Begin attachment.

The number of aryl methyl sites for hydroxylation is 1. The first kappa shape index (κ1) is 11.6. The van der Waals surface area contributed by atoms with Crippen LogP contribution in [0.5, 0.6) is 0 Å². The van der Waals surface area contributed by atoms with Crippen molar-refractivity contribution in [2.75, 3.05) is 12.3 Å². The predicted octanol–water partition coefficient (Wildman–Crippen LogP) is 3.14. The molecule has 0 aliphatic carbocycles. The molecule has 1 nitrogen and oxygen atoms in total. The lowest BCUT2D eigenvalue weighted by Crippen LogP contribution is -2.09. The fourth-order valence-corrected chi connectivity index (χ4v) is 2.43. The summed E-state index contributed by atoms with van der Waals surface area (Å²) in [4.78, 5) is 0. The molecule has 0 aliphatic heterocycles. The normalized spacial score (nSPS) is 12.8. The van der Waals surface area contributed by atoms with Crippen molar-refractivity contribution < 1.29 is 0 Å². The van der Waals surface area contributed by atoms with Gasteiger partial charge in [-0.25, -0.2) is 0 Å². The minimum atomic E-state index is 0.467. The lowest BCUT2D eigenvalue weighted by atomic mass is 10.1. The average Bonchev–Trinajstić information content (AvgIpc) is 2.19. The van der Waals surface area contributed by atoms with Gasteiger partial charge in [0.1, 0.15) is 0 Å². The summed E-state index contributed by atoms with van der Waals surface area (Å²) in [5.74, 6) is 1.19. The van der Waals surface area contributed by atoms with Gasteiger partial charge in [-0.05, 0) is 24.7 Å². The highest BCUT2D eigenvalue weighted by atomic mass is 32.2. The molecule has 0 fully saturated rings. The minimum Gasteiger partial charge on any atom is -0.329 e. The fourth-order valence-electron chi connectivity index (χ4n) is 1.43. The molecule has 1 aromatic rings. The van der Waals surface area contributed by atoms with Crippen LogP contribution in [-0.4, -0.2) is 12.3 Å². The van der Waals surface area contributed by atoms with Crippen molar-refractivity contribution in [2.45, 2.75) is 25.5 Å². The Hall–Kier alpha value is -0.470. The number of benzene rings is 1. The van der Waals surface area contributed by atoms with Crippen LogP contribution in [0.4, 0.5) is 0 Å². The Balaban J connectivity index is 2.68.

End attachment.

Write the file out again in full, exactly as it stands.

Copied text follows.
The number of aryl methyl sites for hydroxylation is 1. The first kappa shape index (κ1) is 11.6. The van der Waals surface area contributed by atoms with Crippen LogP contribution in [0.5, 0.6) is 0 Å². The van der Waals surface area contributed by atoms with Crippen molar-refractivity contribution in [2.75, 3.05) is 12.3 Å². The predicted octanol–water partition coefficient (Wildman–Crippen LogP) is 3.14. The molecule has 0 aliphatic carbocycles. The molecule has 1 nitrogen and oxygen atoms in total. The lowest BCUT2D eigenvalue weighted by Crippen LogP contribution is -2.09. The fourth-order valence-corrected chi connectivity index (χ4v) is 2.43. The summed E-state index contributed by atoms with van der Waals surface area (Å²) in [4.78, 5) is 0. The molecule has 0 aliphatic heterocycles. The normalized spacial score (nSPS) is 12.8. The van der Waals surface area contributed by atoms with Crippen molar-refractivity contribution < 1.29 is 0 Å². The van der Waals surface area contributed by atoms with Gasteiger partial charge in [-0.25, -0.2) is 0 Å². The minimum atomic E-state index is 0.467. The lowest BCUT2D eigenvalue weighted by atomic mass is 10.1. The average Bonchev–Trinajstić information content (AvgIpc) is 2.19. The van der Waals surface area contributed by atoms with Gasteiger partial charge in [0.1, 0.15) is 0 Å². The summed E-state index contributed by atoms with van der Waals surface area (Å²) in [5.74, 6) is 1.19. The van der Waals surface area contributed by atoms with Gasteiger partial charge in [-0.05, 0) is 24.7 Å². The highest BCUT2D eigenvalue weighted by atomic mass is 32.2. The molecule has 0 fully saturated rings. The minimum Gasteiger partial charge on any atom is -0.329 e. The fourth-order valence-electron chi connectivity index (χ4n) is 1.43. The molecule has 1 aromatic rings. The van der Waals surface area contributed by atoms with Crippen LogP contribution in [-0.4, -0.2) is 12.3 Å². The van der Waals surface area contributed by atoms with Crippen molar-refractivity contribution in [2.45, 2.75) is 25.5 Å². The Hall–Kier alpha value is -0.470. The number of benzene rings is 1. The van der Waals surface area contributed by atoms with Crippen LogP contribution in [0.4, 0.5) is 0 Å². The Balaban J connectivity index is 2.68.